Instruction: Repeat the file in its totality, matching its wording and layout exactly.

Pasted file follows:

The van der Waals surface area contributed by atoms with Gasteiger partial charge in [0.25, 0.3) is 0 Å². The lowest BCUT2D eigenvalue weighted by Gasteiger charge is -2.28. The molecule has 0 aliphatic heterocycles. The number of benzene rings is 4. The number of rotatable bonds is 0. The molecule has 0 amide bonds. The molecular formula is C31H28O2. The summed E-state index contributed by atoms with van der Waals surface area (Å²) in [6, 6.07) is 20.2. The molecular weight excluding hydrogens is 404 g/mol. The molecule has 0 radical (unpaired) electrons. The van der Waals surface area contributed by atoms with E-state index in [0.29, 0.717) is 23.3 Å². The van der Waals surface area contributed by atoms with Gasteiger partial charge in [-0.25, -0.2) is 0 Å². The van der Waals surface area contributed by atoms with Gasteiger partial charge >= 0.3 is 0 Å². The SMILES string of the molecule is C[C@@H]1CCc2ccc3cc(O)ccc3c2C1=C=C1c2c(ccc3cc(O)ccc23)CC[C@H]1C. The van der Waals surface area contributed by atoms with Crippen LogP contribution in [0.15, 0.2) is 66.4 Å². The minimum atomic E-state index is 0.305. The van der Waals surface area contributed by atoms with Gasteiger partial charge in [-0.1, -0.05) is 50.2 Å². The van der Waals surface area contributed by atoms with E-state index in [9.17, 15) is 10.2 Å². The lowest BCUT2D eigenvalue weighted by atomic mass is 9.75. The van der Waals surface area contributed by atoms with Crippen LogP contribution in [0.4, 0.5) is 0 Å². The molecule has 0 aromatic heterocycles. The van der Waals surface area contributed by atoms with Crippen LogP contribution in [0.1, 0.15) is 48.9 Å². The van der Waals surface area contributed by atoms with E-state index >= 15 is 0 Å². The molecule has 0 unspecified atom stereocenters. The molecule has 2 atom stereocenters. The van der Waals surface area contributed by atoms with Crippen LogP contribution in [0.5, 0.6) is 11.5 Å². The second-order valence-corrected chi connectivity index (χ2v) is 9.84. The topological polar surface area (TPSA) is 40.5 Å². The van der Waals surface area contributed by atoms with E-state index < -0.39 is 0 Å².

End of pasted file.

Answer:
The van der Waals surface area contributed by atoms with Gasteiger partial charge in [0.25, 0.3) is 0 Å². The lowest BCUT2D eigenvalue weighted by Gasteiger charge is -2.28. The molecule has 0 aliphatic heterocycles. The number of benzene rings is 4. The number of rotatable bonds is 0. The molecule has 0 amide bonds. The molecular formula is C31H28O2. The summed E-state index contributed by atoms with van der Waals surface area (Å²) in [6, 6.07) is 20.2. The molecular weight excluding hydrogens is 404 g/mol. The molecule has 0 radical (unpaired) electrons. The van der Waals surface area contributed by atoms with E-state index in [0.29, 0.717) is 23.3 Å². The van der Waals surface area contributed by atoms with Gasteiger partial charge in [-0.25, -0.2) is 0 Å². The van der Waals surface area contributed by atoms with Gasteiger partial charge >= 0.3 is 0 Å². The SMILES string of the molecule is C[C@@H]1CCc2ccc3cc(O)ccc3c2C1=C=C1c2c(ccc3cc(O)ccc23)CC[C@H]1C. The van der Waals surface area contributed by atoms with Crippen LogP contribution in [0.15, 0.2) is 66.4 Å². The minimum atomic E-state index is 0.305. The van der Waals surface area contributed by atoms with Gasteiger partial charge in [-0.1, -0.05) is 50.2 Å². The van der Waals surface area contributed by atoms with E-state index in [9.17, 15) is 10.2 Å². The lowest BCUT2D eigenvalue weighted by atomic mass is 9.75. The van der Waals surface area contributed by atoms with Crippen LogP contribution in [0.4, 0.5) is 0 Å². The molecule has 0 aromatic heterocycles. The van der Waals surface area contributed by atoms with Crippen LogP contribution in [0.1, 0.15) is 48.9 Å². The van der Waals surface area contributed by atoms with E-state index >= 15 is 0 Å². The molecule has 0 unspecified atom stereocenters. The molecule has 2 atom stereocenters. The van der Waals surface area contributed by atoms with Crippen LogP contribution in [0.5, 0.6) is 11.5 Å². The second-order valence-corrected chi connectivity index (χ2v) is 9.84. The topological polar surface area (TPSA) is 40.5 Å². The van der Waals surface area contributed by atoms with E-state index < -0.39 is 0 Å².